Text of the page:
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Is calorie labelling on menus the solution to obesity?

From April 2022, as part of the UK government’s new obesity strategy, it is now compulsory for all larger restaurant and cafes in the UK to include calorie labelling on their menus. Is this legislation, however, likely to be effective in reducing our caloric intake, thereby tackling obesity?

In July 2020, as parts of the world began emerging, blinking into the light, from nearly 4 months of lockdown as a result of the COVID-19 pandemic, the government in the UK published a new obesity policy paper1. This was not the first obesity strategy to have been let loose on the UK public, and it most certainly will not be the last. It was, however, probably the first to be inspired by a Prime Minister who ended up in intensive care because of an infection in the middle of a global pandemic. This brush with mortality appeared to be a ‘road to Damascus’ moment for Boris Johnson, who blamed his elevated body weight for the severity of his illness. Even at that early stage of the pandemic, it was clear that being infected with COVID-19 while living with obesity was linked with far worse health outcomes. There was therefore an urgency for the UK government to try and get a considerable number of people to lose weight, in order to mitigate the health impacts of the pandemic.

One of the headlines of the new obesity strategy was the requirement for all restaurants and cafes with over 250 employees to place calorie information on menus, with the threat of a £2,500 fine for non-compliance2. There are some exemptions to the legislation, including food that is only on a menu for 30 days of the year or less and, interestingly, all alcohol drinks above 1.2% ABV. This calorie labelling law was approved by parliament in mid-2021, and it eventually came into effect in April 2022. It is unequivocal that the vast burden of non-communicable diseases faced by humankind today is diet-related, which includes obesity and its host of co-morbidities. While highlighted by COVID-19, the health risks associated with obesity of course pre-date the pandemic and will remain long after this current crisis. Thus, as a scientist studying the genetics of body weight, I am fully supportive of efforts to improve our diet, and in doing so help people who are carrying too much adipose tissue to lose weight. The question is, however, whether or not calorie labelling will be an effective solution.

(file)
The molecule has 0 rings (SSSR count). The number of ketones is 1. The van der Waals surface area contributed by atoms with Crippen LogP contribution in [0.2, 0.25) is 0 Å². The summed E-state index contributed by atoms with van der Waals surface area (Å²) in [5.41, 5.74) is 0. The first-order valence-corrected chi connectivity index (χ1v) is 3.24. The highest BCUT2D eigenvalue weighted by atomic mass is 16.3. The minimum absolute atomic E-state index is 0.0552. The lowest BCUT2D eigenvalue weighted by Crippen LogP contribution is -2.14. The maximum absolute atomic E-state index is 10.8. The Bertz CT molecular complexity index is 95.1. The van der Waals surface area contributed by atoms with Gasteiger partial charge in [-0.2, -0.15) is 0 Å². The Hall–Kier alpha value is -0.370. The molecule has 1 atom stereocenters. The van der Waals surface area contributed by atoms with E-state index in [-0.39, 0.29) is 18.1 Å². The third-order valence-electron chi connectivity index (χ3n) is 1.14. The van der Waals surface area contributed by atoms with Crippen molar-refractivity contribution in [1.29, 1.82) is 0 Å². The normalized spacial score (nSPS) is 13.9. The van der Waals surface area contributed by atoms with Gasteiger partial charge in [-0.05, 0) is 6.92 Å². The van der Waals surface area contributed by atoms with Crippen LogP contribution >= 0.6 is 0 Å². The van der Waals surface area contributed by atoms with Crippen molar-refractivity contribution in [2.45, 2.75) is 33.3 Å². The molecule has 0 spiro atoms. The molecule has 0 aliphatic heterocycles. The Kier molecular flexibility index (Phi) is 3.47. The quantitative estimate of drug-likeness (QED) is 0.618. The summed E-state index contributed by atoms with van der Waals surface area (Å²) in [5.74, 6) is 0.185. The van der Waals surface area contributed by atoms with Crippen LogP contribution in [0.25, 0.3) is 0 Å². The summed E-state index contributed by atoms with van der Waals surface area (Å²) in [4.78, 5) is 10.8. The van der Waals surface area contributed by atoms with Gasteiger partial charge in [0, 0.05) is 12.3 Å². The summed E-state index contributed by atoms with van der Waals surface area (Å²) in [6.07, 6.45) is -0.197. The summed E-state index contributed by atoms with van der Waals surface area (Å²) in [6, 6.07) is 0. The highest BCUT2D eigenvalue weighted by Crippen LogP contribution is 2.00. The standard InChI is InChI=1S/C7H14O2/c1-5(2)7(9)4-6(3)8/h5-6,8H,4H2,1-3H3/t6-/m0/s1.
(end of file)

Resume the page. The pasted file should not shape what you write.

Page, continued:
Unlike mandatory nutrition labelling on pre-packaged foods, which has been enforced in many countries for the past few decades, calorie labelling on menus has, until recently, only ever been encouraged, with some of the larger establishments displaying them on a voluntary basis. A review of the few studies (n = 3) that examined the effect of voluntary labelling indicated that it reduced energy purchased per meal by an average of 7.8%, although the authors acknowledged that the sample size of the studies was too small to make any definitive conclusions3.

In 2018, the USA, as part of President Obama’s affordable care act, mandated nationwide menu calorie labelling for larger restaurant chains with more than 20 locations. This became a large natural experiment and an informative bellwether for the effectiveness of the policy. In one of the key studies that have emerged, Petimar and colleagues analysed sales data from a franchise of 104 fast-food restaurants in Louisiana, Mississippi and Texas (representing three large nationwide chains in the USA) to determine how nutrient purchases changed after nationwide implementation of labelling in May 2018. The data showed an immediate dip of calories per transaction, with a subsequent slow month on month rise. At the end of the year-long study, the average calorie content of meals was still 4.7% lower than what would be expected had labelling not occurred4. So the effect was positive, if small, and longer term follow-up will be required to see how long this decrease will last.